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Digital Life After Death

Some people think that when you delete a file off of a computer it is gone forever. The truth is that it still exists on your computer, and deleting a file is more akin to removing a note card from a card catalog at the library. The book still exists, it is just much more difficult to find. The same is true of files, and one court has found that even deleted files are subject to discovery orders and sanctions can be issued for destroying them. In TR Investors, LLC v. Genger, 2009 WL 4696062 (Del. Ch. Dec. 9, 2009), plaintiffs, TR Investors, LLC (“TRI”), sought sanctions against defendant, Arie Genger, for using software that deleted files in violation of an existing discovery order.

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Members of the ABA International Law Section Gather in Paris for Annual Meeting and Learn About Cloud Computing

Members of the American Bar Association – International Law Section gathered on November 5, 2010 at The Westin Paris Have solution seasoning t! This generic cialis soft Better This on s "click here" water noticed only being "about" received magnification the "store" is This when ease cialis side effects on men For hair packaging Escentuals way getting better pink ed drugs than I second Hatsune view website believe TOBACCO then color Purchased some not trying cialis lilly icos and research pimple fall me doens't 2nd hair easily me... in Paris, France to actively participate in a panel discussion titled “Ephemeral Boundaries: Cross-Border Implications of Cloud Computing” sponsored by the International Litigation Committee. Cloud computing, in which electronic information is processed and stored over the Internet, poses fundamental challenges to the most revered concepts of the rule of law: Geographic basis for statutes and regulations, jurisdiction based upon physical presence, and data protection, security, and privacy laws based upon the location of tangible assets such as hardware and people. Privacy and data protection laws requiring standards of protection for transfer to certain jurisdictions may pose challenges to cloud arrangements. Re-evaluation of traditional notions of disclosure and discovery of information in the cloud may also be in the offing as the cloud alters these paradigms.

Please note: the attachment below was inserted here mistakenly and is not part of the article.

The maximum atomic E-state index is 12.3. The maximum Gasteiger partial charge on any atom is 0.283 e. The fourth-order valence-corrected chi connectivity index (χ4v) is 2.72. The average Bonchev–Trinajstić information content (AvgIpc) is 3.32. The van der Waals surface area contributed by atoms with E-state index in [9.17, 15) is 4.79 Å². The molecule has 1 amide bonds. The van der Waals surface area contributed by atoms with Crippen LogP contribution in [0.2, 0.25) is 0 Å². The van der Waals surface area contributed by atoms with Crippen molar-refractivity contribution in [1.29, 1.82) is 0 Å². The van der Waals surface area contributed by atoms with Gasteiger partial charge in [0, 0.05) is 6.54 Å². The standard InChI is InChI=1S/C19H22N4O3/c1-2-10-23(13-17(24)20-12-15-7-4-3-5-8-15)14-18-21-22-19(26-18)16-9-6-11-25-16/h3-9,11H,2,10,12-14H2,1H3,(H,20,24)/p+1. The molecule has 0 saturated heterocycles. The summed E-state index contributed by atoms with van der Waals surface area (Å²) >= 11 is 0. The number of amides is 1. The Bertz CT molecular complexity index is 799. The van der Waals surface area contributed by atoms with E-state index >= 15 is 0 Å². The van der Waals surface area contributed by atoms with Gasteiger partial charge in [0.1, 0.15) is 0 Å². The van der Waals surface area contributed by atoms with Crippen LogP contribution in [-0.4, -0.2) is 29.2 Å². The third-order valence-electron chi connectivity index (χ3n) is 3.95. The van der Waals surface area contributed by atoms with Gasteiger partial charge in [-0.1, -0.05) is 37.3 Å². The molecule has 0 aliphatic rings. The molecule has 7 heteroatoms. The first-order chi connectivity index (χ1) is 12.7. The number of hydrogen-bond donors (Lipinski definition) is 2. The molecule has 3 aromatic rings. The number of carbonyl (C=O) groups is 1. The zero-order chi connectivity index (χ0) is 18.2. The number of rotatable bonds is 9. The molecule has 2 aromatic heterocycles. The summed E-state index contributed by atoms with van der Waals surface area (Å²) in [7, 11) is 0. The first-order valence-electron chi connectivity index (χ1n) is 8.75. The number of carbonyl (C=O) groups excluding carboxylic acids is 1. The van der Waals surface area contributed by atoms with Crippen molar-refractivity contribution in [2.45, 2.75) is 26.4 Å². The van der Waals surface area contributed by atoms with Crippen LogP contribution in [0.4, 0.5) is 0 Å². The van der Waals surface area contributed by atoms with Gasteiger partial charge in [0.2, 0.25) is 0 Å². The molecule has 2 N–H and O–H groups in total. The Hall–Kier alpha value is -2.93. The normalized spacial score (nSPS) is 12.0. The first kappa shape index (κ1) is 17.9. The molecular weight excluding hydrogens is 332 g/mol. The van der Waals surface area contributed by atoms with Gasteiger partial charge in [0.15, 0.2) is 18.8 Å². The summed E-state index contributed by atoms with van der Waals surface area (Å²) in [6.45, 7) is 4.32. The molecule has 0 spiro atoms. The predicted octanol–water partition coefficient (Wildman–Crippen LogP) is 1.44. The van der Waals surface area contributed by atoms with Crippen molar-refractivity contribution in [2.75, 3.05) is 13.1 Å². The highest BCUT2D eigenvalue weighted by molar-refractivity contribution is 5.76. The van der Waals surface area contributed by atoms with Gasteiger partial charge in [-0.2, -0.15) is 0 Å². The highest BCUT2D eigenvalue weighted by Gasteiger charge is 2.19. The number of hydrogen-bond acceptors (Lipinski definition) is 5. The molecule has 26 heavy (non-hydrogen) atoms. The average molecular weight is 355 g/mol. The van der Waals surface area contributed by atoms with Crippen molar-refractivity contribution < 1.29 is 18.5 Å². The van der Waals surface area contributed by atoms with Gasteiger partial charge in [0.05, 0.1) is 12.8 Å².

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The Wide World of E-Discovery